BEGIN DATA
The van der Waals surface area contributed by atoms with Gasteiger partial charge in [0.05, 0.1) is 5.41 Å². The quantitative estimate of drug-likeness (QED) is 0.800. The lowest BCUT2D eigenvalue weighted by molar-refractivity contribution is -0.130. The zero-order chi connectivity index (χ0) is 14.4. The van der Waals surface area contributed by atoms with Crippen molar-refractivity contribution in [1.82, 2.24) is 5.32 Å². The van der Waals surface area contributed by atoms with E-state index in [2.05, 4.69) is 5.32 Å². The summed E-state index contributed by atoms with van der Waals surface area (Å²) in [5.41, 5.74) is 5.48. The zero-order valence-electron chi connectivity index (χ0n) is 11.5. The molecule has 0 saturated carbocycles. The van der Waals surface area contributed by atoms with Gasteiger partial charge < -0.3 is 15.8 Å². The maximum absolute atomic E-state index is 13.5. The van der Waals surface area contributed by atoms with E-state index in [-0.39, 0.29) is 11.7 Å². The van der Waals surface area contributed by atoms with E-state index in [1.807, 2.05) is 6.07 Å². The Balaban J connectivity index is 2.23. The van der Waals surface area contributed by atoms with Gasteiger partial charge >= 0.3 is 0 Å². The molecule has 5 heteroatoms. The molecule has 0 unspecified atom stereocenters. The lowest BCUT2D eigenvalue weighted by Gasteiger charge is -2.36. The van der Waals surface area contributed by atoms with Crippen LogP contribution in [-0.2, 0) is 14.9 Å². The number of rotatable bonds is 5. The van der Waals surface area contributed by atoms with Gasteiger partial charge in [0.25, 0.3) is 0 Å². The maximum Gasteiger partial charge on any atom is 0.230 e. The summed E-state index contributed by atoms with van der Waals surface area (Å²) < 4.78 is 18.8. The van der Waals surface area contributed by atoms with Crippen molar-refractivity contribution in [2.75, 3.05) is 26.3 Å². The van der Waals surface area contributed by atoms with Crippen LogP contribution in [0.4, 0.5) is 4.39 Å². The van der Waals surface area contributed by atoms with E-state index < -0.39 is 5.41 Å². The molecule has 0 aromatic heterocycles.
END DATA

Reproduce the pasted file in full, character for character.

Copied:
The van der Waals surface area contributed by atoms with Gasteiger partial charge in [0.05, 0.1) is 5.41 Å². The quantitative estimate of drug-likeness (QED) is 0.800. The lowest BCUT2D eigenvalue weighted by molar-refractivity contribution is -0.130. The zero-order chi connectivity index (χ0) is 14.4. The van der Waals surface area contributed by atoms with Crippen molar-refractivity contribution in [1.82, 2.24) is 5.32 Å². The van der Waals surface area contributed by atoms with E-state index in [2.05, 4.69) is 5.32 Å². The summed E-state index contributed by atoms with van der Waals surface area (Å²) in [5.41, 5.74) is 5.48. The zero-order valence-electron chi connectivity index (χ0n) is 11.5. The molecule has 0 saturated carbocycles. The van der Waals surface area contributed by atoms with Gasteiger partial charge < -0.3 is 15.8 Å². The maximum absolute atomic E-state index is 13.5. The van der Waals surface area contributed by atoms with E-state index in [-0.39, 0.29) is 11.7 Å². The van der Waals surface area contributed by atoms with E-state index in [1.807, 2.05) is 6.07 Å². The Balaban J connectivity index is 2.23. The van der Waals surface area contributed by atoms with Gasteiger partial charge >= 0.3 is 0 Å². The molecule has 5 heteroatoms. The molecule has 0 unspecified atom stereocenters. The lowest BCUT2D eigenvalue weighted by Gasteiger charge is -2.36. The van der Waals surface area contributed by atoms with Crippen LogP contribution in [-0.2, 0) is 14.9 Å². The number of rotatable bonds is 5. The van der Waals surface area contributed by atoms with Gasteiger partial charge in [0.25, 0.3) is 0 Å². The maximum Gasteiger partial charge on any atom is 0.230 e. The summed E-state index contributed by atoms with van der Waals surface area (Å²) < 4.78 is 18.8. The van der Waals surface area contributed by atoms with Crippen molar-refractivity contribution in [2.75, 3.05) is 26.3 Å². The van der Waals surface area contributed by atoms with Crippen LogP contribution in [0.4, 0.5) is 4.39 Å². The van der Waals surface area contributed by atoms with E-state index < -0.39 is 5.41 Å². The molecule has 0 aromatic heterocycles.